1) Unfortunately, we were unable to conduct experimental testing in the time frame allotted. One problem we faced was related to scale. A substantial amount of carbon dioxide and forsterite would be needed to conduct any meaningful testing which, ironically, causes more pollution. We also lack the mechanism to actually measure carbon dioxide input and output of a certain system, which is critical in measuring the success. Additionally, obtaining the required temperatures in a controlled situation would be very challenging. However, given the necessary measuring equipment, we would probably begin simply by prolonged burning of a sample, measuring the carbon dioxide, and pumping the emissions into the bottom of a simulated smokestack full of the slurry and consequently, measure the carbon dioxide levels emitted from the top. If the experiment was successful and large enough quantities were used, then the carbonate should then be possible to isolate and measure, which would allow the determination of total conversion. That would serve as some sort of general baseline.
    2) These are all very significant concerns that you have brought up. However, additional research has revealed that the CO2 emissions involved in processing and transportation are marginal in comparison to the amount that we will mitigate. Operations akin to the one we suggest have not been implemented to the extent where large-scale studies have been conducted. Therefore, to address your question we will suffice to compare it to the transportation of coal. To continue to use our arbitrary 500,000 tons number, slightly over a third of the weight of coal an average plant burns in a year, we can theoretically compare to the effects of coal mining and transportation. Since it takes about 1.4 pounds of forsterite to address the effects of 1 pound of coal, according to our calculations, transportation is slightly more costly. However, oxides make up the majority of Earth’s crust, so the reactive mineral that we would use would ideally not need to travel as far to reach the factory as coal does since coal deposits are only found in certain locations. Therefore, the best that we can answer your question would be to say that the energy to obtain the material would require approximately doubling the energy per pound that it presently costs for coal (that is then cleaned). With some calculations, we also found that approximately 33,000 pounds to 110,000 pounds of CO2 are emitted per kilometer when 500,000 tons of forsterite is transported by train, a small fraction of the amount mitigated. Obviously, more extensive investigation into this question would be important for implementation.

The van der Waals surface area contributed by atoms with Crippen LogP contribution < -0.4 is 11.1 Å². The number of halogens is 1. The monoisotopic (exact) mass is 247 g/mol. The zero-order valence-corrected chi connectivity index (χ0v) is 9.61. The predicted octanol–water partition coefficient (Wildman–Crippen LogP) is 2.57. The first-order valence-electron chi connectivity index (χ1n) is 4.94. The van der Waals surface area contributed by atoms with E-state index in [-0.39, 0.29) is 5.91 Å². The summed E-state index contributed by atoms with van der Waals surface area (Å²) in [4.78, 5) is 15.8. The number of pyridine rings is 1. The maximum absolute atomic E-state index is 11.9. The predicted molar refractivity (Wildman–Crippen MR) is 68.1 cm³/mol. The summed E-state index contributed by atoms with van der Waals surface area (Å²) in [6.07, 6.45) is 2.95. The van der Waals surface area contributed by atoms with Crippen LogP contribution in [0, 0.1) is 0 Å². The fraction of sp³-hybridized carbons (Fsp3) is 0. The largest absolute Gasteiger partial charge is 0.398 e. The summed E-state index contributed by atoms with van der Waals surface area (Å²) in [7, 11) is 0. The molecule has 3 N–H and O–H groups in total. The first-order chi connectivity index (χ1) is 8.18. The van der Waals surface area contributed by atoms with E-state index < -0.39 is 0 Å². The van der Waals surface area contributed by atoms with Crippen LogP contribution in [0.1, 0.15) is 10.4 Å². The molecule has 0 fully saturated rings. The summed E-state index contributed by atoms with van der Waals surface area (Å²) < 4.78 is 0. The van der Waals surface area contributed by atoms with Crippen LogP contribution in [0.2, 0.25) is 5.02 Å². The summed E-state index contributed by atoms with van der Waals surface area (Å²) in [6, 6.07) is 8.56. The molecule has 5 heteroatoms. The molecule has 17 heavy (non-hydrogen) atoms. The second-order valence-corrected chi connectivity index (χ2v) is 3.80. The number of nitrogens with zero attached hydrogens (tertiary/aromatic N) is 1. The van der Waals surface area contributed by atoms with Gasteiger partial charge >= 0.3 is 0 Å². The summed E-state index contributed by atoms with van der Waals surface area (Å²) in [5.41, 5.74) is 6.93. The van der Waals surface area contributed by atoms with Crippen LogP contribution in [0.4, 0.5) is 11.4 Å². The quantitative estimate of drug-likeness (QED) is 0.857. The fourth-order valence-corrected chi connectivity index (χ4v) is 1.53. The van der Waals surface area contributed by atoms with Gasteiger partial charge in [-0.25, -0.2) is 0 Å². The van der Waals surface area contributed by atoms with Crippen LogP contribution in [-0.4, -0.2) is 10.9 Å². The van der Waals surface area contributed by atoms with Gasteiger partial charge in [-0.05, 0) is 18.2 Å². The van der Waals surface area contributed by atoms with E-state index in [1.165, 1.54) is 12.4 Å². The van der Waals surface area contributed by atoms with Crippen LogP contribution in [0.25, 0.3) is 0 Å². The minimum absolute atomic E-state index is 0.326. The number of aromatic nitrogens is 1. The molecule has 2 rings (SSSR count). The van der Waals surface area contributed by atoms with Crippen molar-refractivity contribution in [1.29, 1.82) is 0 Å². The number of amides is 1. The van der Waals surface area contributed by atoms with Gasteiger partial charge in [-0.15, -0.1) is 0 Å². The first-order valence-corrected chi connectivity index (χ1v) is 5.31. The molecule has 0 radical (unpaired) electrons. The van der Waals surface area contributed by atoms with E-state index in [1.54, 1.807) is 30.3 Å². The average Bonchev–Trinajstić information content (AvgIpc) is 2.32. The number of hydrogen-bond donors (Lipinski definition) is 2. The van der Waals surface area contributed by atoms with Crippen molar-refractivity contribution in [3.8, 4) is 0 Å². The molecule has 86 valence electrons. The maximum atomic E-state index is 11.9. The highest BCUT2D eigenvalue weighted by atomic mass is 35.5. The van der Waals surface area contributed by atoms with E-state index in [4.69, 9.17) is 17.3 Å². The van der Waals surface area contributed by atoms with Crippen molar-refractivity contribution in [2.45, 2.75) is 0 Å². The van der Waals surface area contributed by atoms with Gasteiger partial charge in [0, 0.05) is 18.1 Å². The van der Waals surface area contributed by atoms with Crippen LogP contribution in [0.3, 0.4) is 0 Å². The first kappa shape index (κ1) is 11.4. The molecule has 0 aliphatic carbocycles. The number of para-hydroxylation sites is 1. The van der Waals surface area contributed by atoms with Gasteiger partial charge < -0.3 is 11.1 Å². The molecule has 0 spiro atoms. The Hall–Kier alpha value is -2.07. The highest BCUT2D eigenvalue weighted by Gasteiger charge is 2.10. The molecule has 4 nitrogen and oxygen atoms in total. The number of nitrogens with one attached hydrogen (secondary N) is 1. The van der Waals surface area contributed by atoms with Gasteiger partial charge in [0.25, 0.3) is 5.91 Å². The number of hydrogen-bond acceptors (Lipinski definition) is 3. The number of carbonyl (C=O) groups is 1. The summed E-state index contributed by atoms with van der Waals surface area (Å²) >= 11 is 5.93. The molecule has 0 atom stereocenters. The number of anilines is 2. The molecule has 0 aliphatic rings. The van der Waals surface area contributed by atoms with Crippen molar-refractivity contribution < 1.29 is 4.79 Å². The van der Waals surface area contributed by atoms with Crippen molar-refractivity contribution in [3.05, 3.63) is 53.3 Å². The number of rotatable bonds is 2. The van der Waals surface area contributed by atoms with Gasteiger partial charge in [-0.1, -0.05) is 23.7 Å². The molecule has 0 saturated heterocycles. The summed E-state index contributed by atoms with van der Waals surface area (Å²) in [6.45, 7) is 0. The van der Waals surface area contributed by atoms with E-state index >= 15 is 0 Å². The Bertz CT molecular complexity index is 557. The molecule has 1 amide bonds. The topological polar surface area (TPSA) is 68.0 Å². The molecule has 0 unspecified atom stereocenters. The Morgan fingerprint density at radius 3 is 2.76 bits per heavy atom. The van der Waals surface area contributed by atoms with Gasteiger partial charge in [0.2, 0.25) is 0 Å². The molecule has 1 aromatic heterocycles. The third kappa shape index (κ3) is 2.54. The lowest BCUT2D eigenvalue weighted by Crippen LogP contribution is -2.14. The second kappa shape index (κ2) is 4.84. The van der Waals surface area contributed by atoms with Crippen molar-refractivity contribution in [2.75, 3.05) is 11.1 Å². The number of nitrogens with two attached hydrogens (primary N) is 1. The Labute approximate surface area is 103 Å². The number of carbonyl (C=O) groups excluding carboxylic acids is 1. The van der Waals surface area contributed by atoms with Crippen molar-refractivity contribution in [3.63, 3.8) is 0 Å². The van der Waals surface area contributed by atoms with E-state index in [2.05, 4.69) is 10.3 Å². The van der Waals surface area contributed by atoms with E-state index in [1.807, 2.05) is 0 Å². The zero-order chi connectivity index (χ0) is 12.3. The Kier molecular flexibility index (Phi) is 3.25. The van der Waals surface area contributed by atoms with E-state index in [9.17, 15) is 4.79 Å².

• Icon for: Kate Skog

    Kate Skog

    Judge
    June 8, 2015 | 11:03 p.m.

    Very interesting topic. I have a few questions about the chemistry. Both transfer of CO2 into water and conversion of carbonic acid to carbonate are equilibrium. How do you account for lower solubility of CO2 in water? Since the reaction that makes magnesium requires 4H+, how would that affect the formation of carbonate? How would you address these equilibrium to capture the most CO2?

  • Icon for: Devin Smedira

    Devin Smedira

    Co-Presenter
    June 11, 2015 | 07:52 p.m.

    Thank you for the compliments and questions, we apologize for the delay.